cauliflower and caramelized onion tart
Cauliflower and Caramelized Onion Tart
Adapted from Bon Appetit, March 2007
This tart is lush, luxe and lovely. Sure, we had it for a Thursday night dinner with the largest and hopefully most artery-clearing pile of salad greens, ever, but something about it seems even better suited for a Ladies Lunch, a brunch or a shower of some sort. I think it’s the truffles. Or the two types of cream. Or the three types of cheese. Or the 30-minute caramelized onions. But should you, would you on a Thursday night while watching
30 Rock and The Office grrWinterOlympics, it is somehow even more welcome, out of place in the best of ways.
I made a slew of changes, from long notes expounding on my innermost feelings about truffle oil (at the end, in case you were at the edge of your seat) to smaller adjustments (more oil for the roasted cauliflower, so it doesn’t stick, as mine always does with less; less parmesan; a homemade crust if you’re feeling it; and the insistence that black pepper is equally welcome as white in this dish; a couple adjusted cooking times) but found the recipe, at its base, to be a delight.
Yields 8 servings
1 small head of cauliflower (about 1 pound) or 1 pound of a larger head of cauliflower, cut into 1-inch flowerets (Romanesco cauliflower, especially orange or green, would be a pretty substitute)
3 1/2 tablespoons olive oil
1 tablespoon truffle oil or a few pinches of truffle salt (optional) (see Notes below)
1 refrigerated pie crust or a homemade tart shell (recipe below)
1 large onion, halved lenghtwise and thinly sliced
1 tablespoon Dijon mustard
2 large eggs
1 (7- to 8- ounce) container mascarpone cheese (see Note below for suggested substitutions)
1/2 cup whipping cream (although any low- or full-fat milk or light cream will work as well)
1/4 teaspoon ground white or black pepper
Pinch of ground nutmeg
1 cup grated Gruyère cheese (Swiss or Comté are great swaps)
1/3 cup Parmesan cheese
Position rack in center of oven and preheat oven to 425°F. Toss cauliflower with 2 tablespoons olive oil in large bowl. Spread on rimmed baking sheet, sprinkle with salt and pepper and roast 15 minutes before turning florets over and roasting until brown and tender, another 15 minutes in my oven, 25 minutes according to the original recipe. Cool cauliflower then thinly slice (a direction I entirely missed when originally make this; I left my florets in chunks and enjoyed it that way) and drizzle with truffle oil or sprinkle with truffle salt, if using. (See notes below about these ingredients.) Reduce temperature to 350°F.
If using store bought pie crust, press it onto the bottom and up the sides of a 9-inch diameter tart pan with removable bottom. Line crust with foil, fill with pie weights and bake 20 minutes. Remove foil and weights then bake until crust is golden, about 5 additionally minutes. Press crust back with the back of a fork if bubbles form. Cool crust and maintain oven temperature.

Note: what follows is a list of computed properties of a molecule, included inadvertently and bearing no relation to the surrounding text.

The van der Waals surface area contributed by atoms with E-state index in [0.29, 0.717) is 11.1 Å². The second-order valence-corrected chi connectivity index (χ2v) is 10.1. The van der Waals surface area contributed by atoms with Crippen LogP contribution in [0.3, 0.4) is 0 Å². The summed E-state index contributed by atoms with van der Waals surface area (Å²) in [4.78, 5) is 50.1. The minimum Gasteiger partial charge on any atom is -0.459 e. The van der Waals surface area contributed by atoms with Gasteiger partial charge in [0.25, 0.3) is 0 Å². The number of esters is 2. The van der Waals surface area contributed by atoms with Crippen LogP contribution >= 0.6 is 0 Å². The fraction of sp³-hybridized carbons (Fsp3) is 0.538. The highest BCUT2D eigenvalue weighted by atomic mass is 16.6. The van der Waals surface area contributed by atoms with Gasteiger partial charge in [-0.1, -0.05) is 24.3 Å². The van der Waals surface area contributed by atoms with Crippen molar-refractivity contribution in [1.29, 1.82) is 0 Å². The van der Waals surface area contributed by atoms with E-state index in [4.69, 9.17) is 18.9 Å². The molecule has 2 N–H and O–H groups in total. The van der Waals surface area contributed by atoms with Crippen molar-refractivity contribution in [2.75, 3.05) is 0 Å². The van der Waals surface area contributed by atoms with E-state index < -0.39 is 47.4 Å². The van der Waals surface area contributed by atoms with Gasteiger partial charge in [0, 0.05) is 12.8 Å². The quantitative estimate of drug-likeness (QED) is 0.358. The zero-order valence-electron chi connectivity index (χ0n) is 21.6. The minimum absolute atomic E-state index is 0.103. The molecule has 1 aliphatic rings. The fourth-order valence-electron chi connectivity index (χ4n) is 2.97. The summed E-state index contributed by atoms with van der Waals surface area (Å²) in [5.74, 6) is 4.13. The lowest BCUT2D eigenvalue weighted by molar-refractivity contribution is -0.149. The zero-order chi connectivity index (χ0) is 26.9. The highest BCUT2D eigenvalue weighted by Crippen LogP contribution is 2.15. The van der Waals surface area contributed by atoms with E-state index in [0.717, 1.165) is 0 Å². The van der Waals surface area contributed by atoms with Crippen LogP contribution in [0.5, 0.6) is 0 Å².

[When using the homemade tart crust (recipe below), I do not find that it needs to be par-baked. It is thin and rather dry so it bakes up pretty crisp. Store bought pie doughs are a little bit softer, so the par-baking keeps it from getting soggy.]
Heat remaining 1 1/2 tablespoon olive oil in a heavy large skillet over medium-low heat. Add onion, sprinkle with salt and pepper and cook until onion is a deep golden brown, stirring occasionally. This took me just shy of 30 minutes, though the original recipe suggests 40. Cool slightly.
Use a knife or brush to spread the bottom and sides of crust with mustard. Spread onion over crust. Arrange cauliflower over the onion. Set the tart on a rimmed baking sheet (to protect against leaks). Whisk eggs, mascarpone, cream and pepper in a medium bowl. Stir in Gruyère. Pour mixture over filling in tart pan, sprinkle with Parmesan. Bake until tart is golden and center is set, about 40 minutes. Transfer to rack and cool 15 minutes before serving.
Do ahead: Onions can be caramelized, dough can be parbaked (or rolled and pressed into pan, if homemade) and cauliflower can be roasted a day ahead. Store a parbaked crust at room temperature, a rolled-out unbaked crust and cauliflower and onion in the fridge. Cauliflower and onion should be kept in separate containers. Whole tart can be made and baked a day in advance, reheated in a low oven before serving.
This doesn’t need par-baking to keep from getting soggy and barely shrinks in the oven. Sold!
1 1/4 cups flour
1 tablespoon plus 2 teaspoons cornstarch
1/4 teaspoon salt
6 tablespoons butter, diced
In a large bowl, combine the flour, cornstarch and one-fourth teaspoon salt. Cut the butter in with a pastry blender, fork or two knives until it is in very tiny bits. Add one egg and mix with a fork until a dough forms. If this does not happen easily, toss it out onto a counter and knead it together. This dough is rather tough but with a little elbow grease, it does come together nicely. (Dough can also be made in a food processor, or as the original recipe suggests, in a stand mixer, though I have not tested in in the latter.)
On a lightly floured surface, roll the dough out to a 12-inch circle. Place the dough in a 9-inch pie plate or tart pan and press to remove any air bubbles. Crimp the edges, and refrigerate for 30 minutes. Proceed with a filling of your choice, no parbaking required.
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